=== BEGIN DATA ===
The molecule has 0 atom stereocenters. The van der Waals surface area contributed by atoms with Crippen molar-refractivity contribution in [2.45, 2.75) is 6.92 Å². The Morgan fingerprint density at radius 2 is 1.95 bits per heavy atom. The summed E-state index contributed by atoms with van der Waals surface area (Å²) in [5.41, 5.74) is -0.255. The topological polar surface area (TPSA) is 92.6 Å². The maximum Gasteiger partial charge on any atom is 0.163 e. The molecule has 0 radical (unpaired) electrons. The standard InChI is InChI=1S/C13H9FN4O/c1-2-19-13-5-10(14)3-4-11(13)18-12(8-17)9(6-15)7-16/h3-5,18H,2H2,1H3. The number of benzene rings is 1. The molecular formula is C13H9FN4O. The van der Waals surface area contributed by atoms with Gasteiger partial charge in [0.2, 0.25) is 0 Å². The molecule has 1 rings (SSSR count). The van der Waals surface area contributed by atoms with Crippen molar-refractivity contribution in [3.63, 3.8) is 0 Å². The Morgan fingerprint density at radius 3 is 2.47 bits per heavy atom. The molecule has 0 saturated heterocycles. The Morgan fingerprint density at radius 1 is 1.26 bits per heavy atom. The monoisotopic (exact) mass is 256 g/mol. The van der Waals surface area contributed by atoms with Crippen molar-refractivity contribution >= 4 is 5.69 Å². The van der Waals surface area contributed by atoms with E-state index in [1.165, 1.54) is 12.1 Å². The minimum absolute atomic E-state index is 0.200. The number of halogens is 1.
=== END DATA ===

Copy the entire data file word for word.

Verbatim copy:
The molecule has 0 atom stereocenters. The van der Waals surface area contributed by atoms with Crippen molar-refractivity contribution in [2.45, 2.75) is 6.92 Å². The Morgan fingerprint density at radius 2 is 1.95 bits per heavy atom. The summed E-state index contributed by atoms with van der Waals surface area (Å²) in [5.41, 5.74) is -0.255. The topological polar surface area (TPSA) is 92.6 Å². The maximum Gasteiger partial charge on any atom is 0.163 e. The molecule has 0 radical (unpaired) electrons. The standard InChI is InChI=1S/C13H9FN4O/c1-2-19-13-5-10(14)3-4-11(13)18-12(8-17)9(6-15)7-16/h3-5,18H,2H2,1H3. The number of benzene rings is 1. The molecular formula is C13H9FN4O. The van der Waals surface area contributed by atoms with Gasteiger partial charge in [0.2, 0.25) is 0 Å². The molecule has 1 rings (SSSR count). The van der Waals surface area contributed by atoms with Crippen molar-refractivity contribution in [3.63, 3.8) is 0 Å². The Morgan fingerprint density at radius 3 is 2.47 bits per heavy atom. The molecule has 0 saturated heterocycles. The Morgan fingerprint density at radius 1 is 1.26 bits per heavy atom. The monoisotopic (exact) mass is 256 g/mol. The van der Waals surface area contributed by atoms with Crippen molar-refractivity contribution >= 4 is 5.69 Å². The van der Waals surface area contributed by atoms with E-state index in [1.165, 1.54) is 12.1 Å². The minimum absolute atomic E-state index is 0.200. The number of halogens is 1.